If the Japanese bonsai thieves are reading this, we have just one demand: Please, please, please water the trees once a week. Also, return them. Please.
Last month, fifth-generation bonsai cultivator Seiji Iimura and his wife Fuyumi made a devastating police report: Over multiple nights, a heartless thief snuck into their garden and stole seven of their bonsai trees. On her Facebook profile, which is replete with posts and photos of bonsai trees, Fuyumi wrote of the incident, “I am filled with sadness and heartache.”
Though police have not released any details about the suspect, the thief clearly knows their way around a bonsai garden. Of the seven trees they stole from the garden of 3,000 bonsai, one was a prized 400-year-old, 33-inch-tall shimpaku juniper valued around $54,000 — that’s more than $1,600 per inch. In total, the thieves got away with more than $90,000 worth of trees.
But to the Iimuras, the trees are so much more than ancient, valuable possessions — they’re family.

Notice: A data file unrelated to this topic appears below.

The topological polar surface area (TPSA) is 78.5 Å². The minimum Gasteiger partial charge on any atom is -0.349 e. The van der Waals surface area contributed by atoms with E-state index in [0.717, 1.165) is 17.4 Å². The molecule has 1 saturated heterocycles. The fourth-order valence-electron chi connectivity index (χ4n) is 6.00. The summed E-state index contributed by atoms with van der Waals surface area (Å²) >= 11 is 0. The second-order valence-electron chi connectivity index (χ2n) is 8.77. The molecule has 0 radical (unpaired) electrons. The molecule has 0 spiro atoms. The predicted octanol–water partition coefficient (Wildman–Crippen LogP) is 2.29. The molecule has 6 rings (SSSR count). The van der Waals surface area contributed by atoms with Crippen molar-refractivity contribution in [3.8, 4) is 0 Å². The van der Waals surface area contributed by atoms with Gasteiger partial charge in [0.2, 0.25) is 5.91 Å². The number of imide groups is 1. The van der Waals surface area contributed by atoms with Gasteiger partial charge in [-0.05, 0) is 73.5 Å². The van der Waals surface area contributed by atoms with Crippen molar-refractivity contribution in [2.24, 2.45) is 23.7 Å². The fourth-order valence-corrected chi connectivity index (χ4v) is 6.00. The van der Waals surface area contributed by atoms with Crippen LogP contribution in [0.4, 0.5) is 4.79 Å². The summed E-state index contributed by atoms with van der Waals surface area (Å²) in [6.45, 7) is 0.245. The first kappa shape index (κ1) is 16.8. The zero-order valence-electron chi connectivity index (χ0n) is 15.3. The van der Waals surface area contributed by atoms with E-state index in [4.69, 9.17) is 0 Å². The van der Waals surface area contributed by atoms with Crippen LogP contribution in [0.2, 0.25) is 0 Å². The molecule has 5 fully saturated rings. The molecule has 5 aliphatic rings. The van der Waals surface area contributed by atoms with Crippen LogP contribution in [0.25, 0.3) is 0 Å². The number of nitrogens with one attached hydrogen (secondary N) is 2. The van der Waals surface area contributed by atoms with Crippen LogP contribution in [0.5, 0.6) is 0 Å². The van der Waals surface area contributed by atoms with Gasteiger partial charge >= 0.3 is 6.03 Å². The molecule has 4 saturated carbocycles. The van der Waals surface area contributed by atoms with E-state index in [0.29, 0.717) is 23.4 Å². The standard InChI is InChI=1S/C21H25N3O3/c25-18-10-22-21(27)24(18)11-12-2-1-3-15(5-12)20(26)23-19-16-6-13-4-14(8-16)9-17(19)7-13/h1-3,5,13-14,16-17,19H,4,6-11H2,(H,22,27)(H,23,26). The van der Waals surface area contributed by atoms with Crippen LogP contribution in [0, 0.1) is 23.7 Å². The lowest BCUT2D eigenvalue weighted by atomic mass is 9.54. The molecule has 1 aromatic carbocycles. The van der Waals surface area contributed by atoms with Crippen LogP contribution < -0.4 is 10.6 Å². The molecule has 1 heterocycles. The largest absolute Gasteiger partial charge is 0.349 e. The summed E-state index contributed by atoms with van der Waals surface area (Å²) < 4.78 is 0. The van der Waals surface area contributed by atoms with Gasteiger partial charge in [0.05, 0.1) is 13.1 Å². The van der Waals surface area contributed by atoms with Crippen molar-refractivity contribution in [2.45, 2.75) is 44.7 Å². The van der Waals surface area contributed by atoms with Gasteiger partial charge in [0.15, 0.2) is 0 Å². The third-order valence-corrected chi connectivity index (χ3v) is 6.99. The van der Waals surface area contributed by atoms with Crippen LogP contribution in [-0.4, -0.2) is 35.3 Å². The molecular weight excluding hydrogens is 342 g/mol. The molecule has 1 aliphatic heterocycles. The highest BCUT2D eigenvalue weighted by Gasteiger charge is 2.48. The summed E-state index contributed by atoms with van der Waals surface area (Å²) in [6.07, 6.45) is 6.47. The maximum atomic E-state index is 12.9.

“They are our children who have been living for 400 years,” Fuyumi told the New York Times. “I now feel like our limbs were taken away, and miss them every day.”
Therefore, while the Iimura’s are begging the kidnappers to return their kids, more than anything, they care about their safety. To the thieves, they have one heartbreaking request: to keep their bonsai trees healthy.
“The shimpaku lived for 400 years. It needs care and can’t survive a week without water,” Fuyumi told CNN. “It can live forever, even after we’re gone. I want whoever took it to make sure that it’s properly watered.”